11. Reeds PJ, Jahoor F (2001) The amino acids requirements of disease. ClinicalNutrition 20:15–22Google Scholar
  12. Sasaki J, Goryo M, Asahina M, Makara M, Shishido S, Okada K (1999) Hemorrhagic enteritis associated with Clostridium perfringens type A in a dog. J Vet Med Sci 61:175–177CrossRefPubMedGoogle Scholar
  13. Schwimmer JB, Looi EE, Zheng S, Tso P (2002) Glutamine promotes triglyceride absorption in a dose-dependent manner. Am J Physiol 282:317–323CrossRefGoogle Scholar
  14. Souba WW (1993) Glutamine and cancer. Ann Surg 218:715–728CrossRefPubMedPubMedCentralGoogle Scholar
  15. Souba WW, Herskowitz K, Austgenn TR, Chen MK, Salloum RM (1990) Glutamine nutrition: theoretical considerations and therapeutic impact. J Parenter Enter Nutr 14:37–42Google Scholar
  16. Tessari P, Garibotto G (2000) Interorgan amino acid exchange. Current Opinion in Clinical Nutrition and Metabolic Care 3:51–57CrossRefPubMedGoogle Scholar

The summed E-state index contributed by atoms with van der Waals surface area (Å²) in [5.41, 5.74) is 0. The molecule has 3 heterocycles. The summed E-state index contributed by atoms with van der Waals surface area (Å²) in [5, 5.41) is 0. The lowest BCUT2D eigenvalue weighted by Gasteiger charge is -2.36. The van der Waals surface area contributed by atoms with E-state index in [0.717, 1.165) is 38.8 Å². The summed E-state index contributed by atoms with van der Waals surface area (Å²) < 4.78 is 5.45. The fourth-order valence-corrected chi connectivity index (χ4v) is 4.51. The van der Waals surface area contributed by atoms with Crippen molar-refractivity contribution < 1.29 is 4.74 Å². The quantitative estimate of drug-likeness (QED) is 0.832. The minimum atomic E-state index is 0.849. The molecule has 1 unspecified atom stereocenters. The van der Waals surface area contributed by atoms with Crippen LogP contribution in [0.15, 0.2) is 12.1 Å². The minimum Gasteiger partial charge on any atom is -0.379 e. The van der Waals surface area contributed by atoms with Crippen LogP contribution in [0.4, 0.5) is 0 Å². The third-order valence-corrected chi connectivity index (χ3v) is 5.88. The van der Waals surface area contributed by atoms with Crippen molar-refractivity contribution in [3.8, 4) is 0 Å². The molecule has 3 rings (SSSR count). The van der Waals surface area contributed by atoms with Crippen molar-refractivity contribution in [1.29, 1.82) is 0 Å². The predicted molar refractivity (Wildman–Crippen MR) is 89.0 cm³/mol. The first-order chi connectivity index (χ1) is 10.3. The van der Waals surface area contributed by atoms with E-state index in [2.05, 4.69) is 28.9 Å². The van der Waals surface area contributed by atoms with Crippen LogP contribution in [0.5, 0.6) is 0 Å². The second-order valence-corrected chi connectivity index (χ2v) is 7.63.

17. Vaz SG, Mesquita RM, Almeida TLAC, Teixeira MN, Manso HECCC, Manso Filho HC (2015) Elevation of glutamine concentration after blood donation in dogs. Comp Clin Pathol 24(2):329–334CrossRefGoogle Scholar
  18. Weiss DJ, Wardrop KJ (2005) Schalm’s Veterinary Hematology. 6th Edn. Wiley-Blackwell, Iowa, USAGoogle Scholar
  19. Wernerman J (2008) Clinical use of glutamine supplementation. J Nutr 138:2040S–2044SPubMedGoogle Scholar
  20. Wilmore DW (1997) Metabolic support of the gastrointestinal tract: potential gut protection during intensive cytotoxic therapy. Cancer 79(9):1794–1803CrossRefPubMedGoogle Scholar
  21. Yoo SS, Field CJ, Mcburney MI (1997) Glutamine supplementation maintains intramuscular glutamine concentrations and normalizes lymphocyte function in infected early weaned pigs. J Nutr 127:2253–2259PubMedGoogle Scholar

Copyright information

© Springer-Verlag London 2016

Authors and Affiliations

  • A.K.S. Rodrigues
    • 1
  • G.B. Silva
    • 1
  • T.L.A.C. Almeida
    • 1
  • N. M. Borba
    • 2
  • H.E.C.C. Cordeiro Manso
    • 1
  • H.C. Manso Filho
    • 1
  1. 1.Laboratório de Biologia Molecular Aplicada da Produção Animal (BIOPA), Departamento de ZootecniaUniversidade Federal Rural de PernambucoRecifeBrazil
  2. 2.Departamento de Medicina VeterináriaUniversidade Federal Rural de PernambucoRecifeBrazil

Personalised recommendations